So it shouldn’t be surprising that handing out non-collateralized mirco loans to everybody with a hare-brained scheme to start a business, or just get by, in Bosnia and other poor countries, most of them poorer than Bosnia, hasn’t worked out well. Well, they have worked out well for the executives running the MFI banks, of course. So nothing new being reported here.

  6. The dynamics of this fraud can easily happen with many development projects whether it is a micro loan or anything else. We have to stop and look at the root causes and then offer appropriate strategies that overcome the prevalence of control by elites and the “rules of the game” that exists almost every place where opportunities and perceived resources are very scarce.

    The “rules of the game” are usually a result of what the anthropologist, George Foster wrote about and generated considerable attention. He identified the root cause of a prevailing cultural dynamic as the “perceived limited good”. It’s a zero-sum game in a subsistence society where loosing anything is life threatening and if someone else gains it causes a direct loss to everyone else. To make a complex story short, that perception requires that everyone’s first moral responsibility is to protect the nuclear family. Other moral standards have not yet arrived on this scene.

    That perception controls the political and economic cultures all the way to the top.
    Since those in power perceive that their highest moral responsibility is to take care of their nuclear family, state institutions are merely an instrument to fulfill that responsibility. That’s an important source of top-down corruption—or at least, what we call corruption.

    One antidote to this culture is to make every effort to teach that economic expansion can offer more wealth and opportunity for everyone than if they play by the “rules of the game” as dictated by the perceived limited goods.

    Another antidote can be to revert to traditions of tribal rule of law where decisions and initiative are done by consensus with everyone gaining an equal share.

    In any case, whenever a change agent can help develop the assets held by the peasant class, the peasants will then gain more power to negotiate a mutually beneficial arrangement with the elites.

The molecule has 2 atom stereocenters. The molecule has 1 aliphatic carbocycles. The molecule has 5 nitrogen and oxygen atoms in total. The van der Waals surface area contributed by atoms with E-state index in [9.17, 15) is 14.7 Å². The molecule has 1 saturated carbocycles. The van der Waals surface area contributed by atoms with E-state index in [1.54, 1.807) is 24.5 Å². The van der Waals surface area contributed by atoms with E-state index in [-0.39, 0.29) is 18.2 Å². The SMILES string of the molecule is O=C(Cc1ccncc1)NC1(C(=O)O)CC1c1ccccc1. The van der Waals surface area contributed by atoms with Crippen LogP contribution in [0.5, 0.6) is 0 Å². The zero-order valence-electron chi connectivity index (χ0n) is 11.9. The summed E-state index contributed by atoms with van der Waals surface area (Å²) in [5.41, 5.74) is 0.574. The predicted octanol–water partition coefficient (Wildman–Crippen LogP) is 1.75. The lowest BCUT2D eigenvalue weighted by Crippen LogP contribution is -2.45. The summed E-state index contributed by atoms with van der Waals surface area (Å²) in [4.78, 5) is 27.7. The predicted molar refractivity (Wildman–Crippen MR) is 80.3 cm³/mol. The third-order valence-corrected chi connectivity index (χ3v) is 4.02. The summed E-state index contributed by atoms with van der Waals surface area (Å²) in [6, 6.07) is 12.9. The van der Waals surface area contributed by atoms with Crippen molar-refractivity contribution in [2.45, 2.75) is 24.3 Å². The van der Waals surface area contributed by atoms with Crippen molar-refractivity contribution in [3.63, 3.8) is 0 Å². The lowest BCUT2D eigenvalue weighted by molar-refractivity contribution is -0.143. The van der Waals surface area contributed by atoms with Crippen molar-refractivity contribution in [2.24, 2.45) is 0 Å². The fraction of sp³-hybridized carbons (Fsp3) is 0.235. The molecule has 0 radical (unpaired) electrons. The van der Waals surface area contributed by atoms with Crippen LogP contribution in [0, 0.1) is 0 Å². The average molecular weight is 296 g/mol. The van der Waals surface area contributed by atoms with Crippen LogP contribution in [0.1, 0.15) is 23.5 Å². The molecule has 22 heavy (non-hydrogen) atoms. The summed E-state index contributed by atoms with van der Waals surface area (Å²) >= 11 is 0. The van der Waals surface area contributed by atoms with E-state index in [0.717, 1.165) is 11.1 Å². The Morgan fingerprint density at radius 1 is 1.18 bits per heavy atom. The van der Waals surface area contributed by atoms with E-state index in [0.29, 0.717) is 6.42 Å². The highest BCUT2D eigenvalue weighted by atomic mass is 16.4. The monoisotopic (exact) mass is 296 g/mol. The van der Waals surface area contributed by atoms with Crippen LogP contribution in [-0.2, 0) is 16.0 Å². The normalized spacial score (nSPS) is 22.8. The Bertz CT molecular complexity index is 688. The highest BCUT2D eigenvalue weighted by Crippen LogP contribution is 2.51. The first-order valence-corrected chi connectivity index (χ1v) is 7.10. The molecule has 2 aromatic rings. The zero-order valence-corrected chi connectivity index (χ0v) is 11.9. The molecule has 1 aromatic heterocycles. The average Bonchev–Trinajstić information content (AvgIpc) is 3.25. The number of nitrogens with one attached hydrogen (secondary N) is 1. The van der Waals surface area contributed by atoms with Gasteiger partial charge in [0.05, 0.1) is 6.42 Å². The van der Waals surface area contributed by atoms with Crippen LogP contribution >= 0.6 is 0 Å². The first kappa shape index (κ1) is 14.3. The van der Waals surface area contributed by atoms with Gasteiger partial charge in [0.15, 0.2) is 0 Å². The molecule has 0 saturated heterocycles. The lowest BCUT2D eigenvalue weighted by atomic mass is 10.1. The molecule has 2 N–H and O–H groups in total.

It’s tough.

    Bob Spencer

  7. Who would have thought saddling the poor with even more debt wouldn’t end well in the long run…

  8. Actually for students (and even the general public) who are exposed to a lot of micro and very little macro it’s very easy to fall into the trap of ignoring aggregate demand as a relevant factor to consider. It seems so stupid now, but back when I was initially exposed to the idea of micro-loans I thought they were a great market initiative…

    • PatientObserver

      I think that this is a reasonable reflection of the inadequacies of modern economics education.

  9. peter van dijk

    Refusing to distinguish “Micro-enterprise Credit” from a tool that supports building an inclusive financial sector is like “throwing away the baby with the bathwater”. Socio-political Micro-Credit should be included under a nation’s social welfare policy and its performance and expenditure controlled as under national budget control. Micro-Finance has for centuries performed an extraordinary role in countries that successfully built inclusive societies upon inclusive broad, sustained economies (with high minimum working conditions and pacts between labor and wealth, and based on transparent budget control). Refusing to make the distinction and refusing to use terms correctly and consistently is expressing a wish for continuing unstable, violent plutocratic states. More than ever wealthy socio-democratic nations need to help partners build inclusive truly democratic states and “smart subsidies” to both financial sector development and building efficient social welfare states can be a good strategy.

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  11. Bill, thank you very much for recommending my Washington Post piece. Coming from you, that means a lot.

    However, I have a fundamental question about this post. You assert that control fraud occurred in Bosnia. Fraud, as I understand it, is by definition illegal. Yet, contrary to your phrase, “new evidence on Bosnian microcredit” there is essentially no evidence of fraud in either this post or the paper cited. In the paper cited, we learn that the head of one of the microcreditors earned a 6-figure salary, which I agree is obscene—but is also disclosed in financial statements and does not constitute fraud. We also learn that the lenders kept making loans until the bubble popped. But that is axiomatic. We are asked to infer that the lenders knew that their last loans before the popping would go bad. Might be: but there’s no evidence of that, and it hardly goes without saying.

    I think your notion of control fraud is powerful and important. It may well even apply to Bosnian microfinance. But I’d say don’t cheapen your currency by endorsing the facile application of your weighty label. Let us not cry “murder” just because someone died.


  12. milford bateman

    I think the facile, if not idiotic, statement here is by David. In your posting you first praise Bill Black’s control fraud concept as ‘powerful and important’ but seem absolutely sure that our application of it to Bosnia is an utter damnation. Yet you just admitted an hour ago on your own microfinance book blog to not having read his book, and it was immediately clear that you didn’t actually know what the concept of ‘control fraud’ is! Oops. Seems you are so determined to attack anyone critical of microfinance, especially me, that you don’t even need to have an understanding of the ideas being applied before you egregiously attack those who apply them.